A Paternoster is a type of passenger lift which popular in continental Europe during the first half of the 20th century. Consisting of a chain of open compartments that move in a loop inside the building without stopping, passengers step off at the desired floor, trying, of course, not to trip over.
The construction of new Paternosters is no longer allowed in many countries because of the high risk of accidents, in 1989, the Paternoster in Newcastle University's Claremont Tower was taken out of service after a passenger undertaking an up-and-over journey became caught in the drive chain, necessitating a rescue by the Fire Service. A conventional elevator was subsequently installed in its place. This accident led to an 18-month close-down of all UK paternosters for a safety review.
As a result of safety issues, many such paternosters have been shut down, however a small few survive around the world. The largest of these is located in the Arts Tower at the University of Sheffield, which when it need servicing there was a real struggle for them for any company to take this on for them, it is a speciality that no company offers. We were happy to help and with our vast knowledge we have been servicing and keeping the lift in working condition ever since.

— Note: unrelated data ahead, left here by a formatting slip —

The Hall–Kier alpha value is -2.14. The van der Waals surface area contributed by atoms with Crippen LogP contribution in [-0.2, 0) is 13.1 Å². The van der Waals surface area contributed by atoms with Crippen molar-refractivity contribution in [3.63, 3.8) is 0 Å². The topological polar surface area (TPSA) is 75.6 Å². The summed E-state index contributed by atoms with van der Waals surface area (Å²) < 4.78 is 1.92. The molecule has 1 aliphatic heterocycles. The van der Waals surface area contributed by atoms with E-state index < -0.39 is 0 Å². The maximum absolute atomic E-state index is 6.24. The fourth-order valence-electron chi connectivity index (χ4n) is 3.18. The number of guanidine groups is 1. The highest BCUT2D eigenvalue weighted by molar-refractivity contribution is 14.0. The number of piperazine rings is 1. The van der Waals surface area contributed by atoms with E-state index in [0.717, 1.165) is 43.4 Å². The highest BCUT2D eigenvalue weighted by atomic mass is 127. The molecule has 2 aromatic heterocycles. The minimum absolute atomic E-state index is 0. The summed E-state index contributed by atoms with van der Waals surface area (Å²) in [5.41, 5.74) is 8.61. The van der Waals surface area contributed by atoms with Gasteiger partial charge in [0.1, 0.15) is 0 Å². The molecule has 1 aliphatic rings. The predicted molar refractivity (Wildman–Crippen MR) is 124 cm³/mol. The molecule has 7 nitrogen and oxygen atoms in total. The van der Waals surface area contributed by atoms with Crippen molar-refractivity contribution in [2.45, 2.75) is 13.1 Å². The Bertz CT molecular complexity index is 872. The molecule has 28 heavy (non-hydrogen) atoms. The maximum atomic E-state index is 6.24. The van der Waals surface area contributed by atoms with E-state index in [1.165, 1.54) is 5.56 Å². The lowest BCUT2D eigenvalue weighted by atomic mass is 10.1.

The above video footage shows the Paternoster paired against a convential lift at the Arts Tower in a show of speed at transporting students.